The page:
A coach asked in an online forum:

Does anyone have a more precise serve receive formula they prefer over the 3-2-1-0 rating to rate a serve receiver? For example, do you ever take into consideration serve difficulty, position on the court, server’s position at contact, or type of serve?

The 3-2-1-0 system for rating passes has been around a long time. It was originally formulated by the late Jim Coleman. Some people use a 0-4 system, with a 1 for an overpass and the others bumped up. If you use DataVolley and/or work outside the US you are probably familiar with the ++/+/!/- system. I talk about these here. As outlined in this post, however, there are issues with the averages/percentages we get using these systems.

So let me take on this question from two directions.

Getting more precise with the basic analysis

A major shortcoming of the 3-2-1-0 system, or any of the variations, is that it doesn’t necessarily connect us well to what we’re after. Ultimately, we seek higher passing accuracy to facilitate a more effective attack. We want to pass as well as we can to maximize our chance to score. But what really is the difference between a 3-pass and a 2-pass, or a 2-pass and a 1-pass in that regard?

If you give one pass a 2 rating and another a 1 rating, the suggestion is the first pass is twice as good as the second. But are you twice as likely to score off a 2-pass as a 1-pass? You’re odds are certainly better, but exactly 2x better? Probably not. Depending on your team, the real odds could be higher or lower.

Likewise, a 3-pass probably doesn’t mean 50% better odds of scoring than a 2-pass.

For this reason, along with others from the post I linked above, using an average based on one of these pass rating systems should be considered a rough guide. You’ll want to look at something like Expected Sideout %, or Expected First Ball Sideout %. Here’s an article that goes into this in more detail.

Passer and server location, serve type, etc.

Once you have a methodology for actually rating passes you can start to categorize them by things like where the server is, location of the passer, type of serve, etc. This article provides an indication of how far you can go down that path with something like DataVolley.

You can absolutely use this information, and teams do in their scouting. I mentioned two examples of this with regard to serve targeting in this post. We can also use it in a self-scout fashion to identify areas of strength and weakness in our own team’s performance.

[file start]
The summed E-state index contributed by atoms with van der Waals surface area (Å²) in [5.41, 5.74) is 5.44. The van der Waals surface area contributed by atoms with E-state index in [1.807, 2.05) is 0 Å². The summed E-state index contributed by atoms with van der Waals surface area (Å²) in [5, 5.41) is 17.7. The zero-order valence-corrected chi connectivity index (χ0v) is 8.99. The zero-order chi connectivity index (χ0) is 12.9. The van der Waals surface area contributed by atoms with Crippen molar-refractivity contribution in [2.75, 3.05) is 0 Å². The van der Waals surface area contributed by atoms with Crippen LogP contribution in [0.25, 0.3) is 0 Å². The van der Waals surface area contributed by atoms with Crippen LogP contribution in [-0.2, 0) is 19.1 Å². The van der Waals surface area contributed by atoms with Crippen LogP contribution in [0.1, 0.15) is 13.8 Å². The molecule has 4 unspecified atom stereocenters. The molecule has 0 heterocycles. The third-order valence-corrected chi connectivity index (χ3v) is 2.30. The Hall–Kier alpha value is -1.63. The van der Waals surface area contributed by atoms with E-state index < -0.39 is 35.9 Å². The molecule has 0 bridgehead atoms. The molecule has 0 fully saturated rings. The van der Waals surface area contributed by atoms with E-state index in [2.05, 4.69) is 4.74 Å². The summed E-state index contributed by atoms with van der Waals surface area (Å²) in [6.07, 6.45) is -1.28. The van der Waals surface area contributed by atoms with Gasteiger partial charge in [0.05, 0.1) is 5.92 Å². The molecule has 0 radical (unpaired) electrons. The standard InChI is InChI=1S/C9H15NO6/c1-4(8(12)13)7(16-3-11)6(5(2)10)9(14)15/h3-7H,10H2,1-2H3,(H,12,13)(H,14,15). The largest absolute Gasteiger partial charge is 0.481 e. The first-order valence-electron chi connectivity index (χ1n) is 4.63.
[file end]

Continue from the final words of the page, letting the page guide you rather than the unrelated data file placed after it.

Here’s the big caveat, however.

You probably need at least 30 observations to make a reasonable analysis. And you want unbiased observations (e.g. not just against a single team or type of team). In other words, they should come from a representative cross-section of matches. The more you drill down your analysis, the fewer observations there will be in any given match. That means having to bring in more matches.

Just as you don’t want to depend on a hitter’s efficiency from only 10 swings being representative of their ability, you don’t want to do that for a passer either.

Ideal world

In an ideal world we would rate individual passers and teams overall for comparative purposes by controlling for an array of factors. Having enough data to do so, however, may put us outside the scope of time we have in which to operate. As a result, we often have to work with more broad analysis than we’d optimally like.

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John Forman
John Forman

John is currently the Assistant Volleyball Coach at Radford University, as well as Global Director for Volleyball for Nation Academy. His previous experience includes all three NCAA divisions, plus Junior College, in the US, university and club teams in the UK, professional coaching in Sweden, and both coaching and club management at the Juniors level. Learn more on his bio page.

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